h poor in viands it was rich in good fellowship, in mirth and anecdote and song. On this excursion, of which we had animated accounts from Stuart and Lawley, Captain Farley had executed another of those daring feats for which he was so famous, and the recital of it called forth the highest compliments of our whole dinner-party. plantation-house, doubtless in the hope of obtaining eatables for themselves or forage for their horses. As soon as they had dismounted and entered the dwelling, Farley rode up, and, confronting the astonished officers with his revolver, said, Gentlemen, you are my prisoners; make the least outcry to your men for assistance and I will blow your brains out. The brave colonel and adjutant, finding it was the best they could do, surrendered at discretion; and Farley brought them quietly into our lines, with their excellent and well-equipped horses, away from their regiment, which was marching along at a distance of only a few hundred yards. The astonishment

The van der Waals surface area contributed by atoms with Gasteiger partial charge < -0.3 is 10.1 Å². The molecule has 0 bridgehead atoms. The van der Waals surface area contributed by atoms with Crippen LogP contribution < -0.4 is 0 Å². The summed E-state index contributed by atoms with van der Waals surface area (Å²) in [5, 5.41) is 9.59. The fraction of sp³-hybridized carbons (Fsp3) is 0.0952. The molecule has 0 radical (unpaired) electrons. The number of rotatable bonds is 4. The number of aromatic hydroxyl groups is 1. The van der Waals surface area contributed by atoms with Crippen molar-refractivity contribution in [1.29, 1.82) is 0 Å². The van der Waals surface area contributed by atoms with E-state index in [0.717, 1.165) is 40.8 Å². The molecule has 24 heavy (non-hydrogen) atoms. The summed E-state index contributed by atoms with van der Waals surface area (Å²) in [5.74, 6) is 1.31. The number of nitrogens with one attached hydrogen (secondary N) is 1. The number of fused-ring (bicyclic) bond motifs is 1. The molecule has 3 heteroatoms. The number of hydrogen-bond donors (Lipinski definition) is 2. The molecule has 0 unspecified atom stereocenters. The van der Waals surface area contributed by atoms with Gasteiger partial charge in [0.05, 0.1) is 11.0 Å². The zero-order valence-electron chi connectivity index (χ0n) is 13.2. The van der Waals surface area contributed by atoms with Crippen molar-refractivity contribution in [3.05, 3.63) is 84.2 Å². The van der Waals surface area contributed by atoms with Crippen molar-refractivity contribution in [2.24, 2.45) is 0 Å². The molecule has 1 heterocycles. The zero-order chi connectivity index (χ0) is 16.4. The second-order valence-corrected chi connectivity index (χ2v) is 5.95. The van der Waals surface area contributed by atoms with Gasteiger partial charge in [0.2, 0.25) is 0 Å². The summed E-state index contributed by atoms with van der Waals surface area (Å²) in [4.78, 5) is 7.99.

Norman Fitzhugh (search for this): chapter 14
isoners; make the least outcry to your men for assistance and I will blow your brains out. The brave colonel and adjutant, finding it was the best they could do, surrendered at discretion; and Farley brought them quietly into our lines, with their excellent and well-equipped horses, away from their regiment, which was marching along at a distance of only a few hundred yards. The astonishment of the regiment at this sudden and inexplicable disappearance of its commander may be imagined. Fitzhugh and I having been invited to supper with Captain Dearing, a friend of ours commanding a battery of Pickett's division in Longstreet's corps, who was encamped about two miles off, started on foot, late in the evening, for this entertainment, and after losing ourselves in the darkness, and getting our boots full of water in a swamp, at last reached the camp of the gay artilleryman, where we found large company and little supper. The spread, indeed, consisted only of a small piece of pork and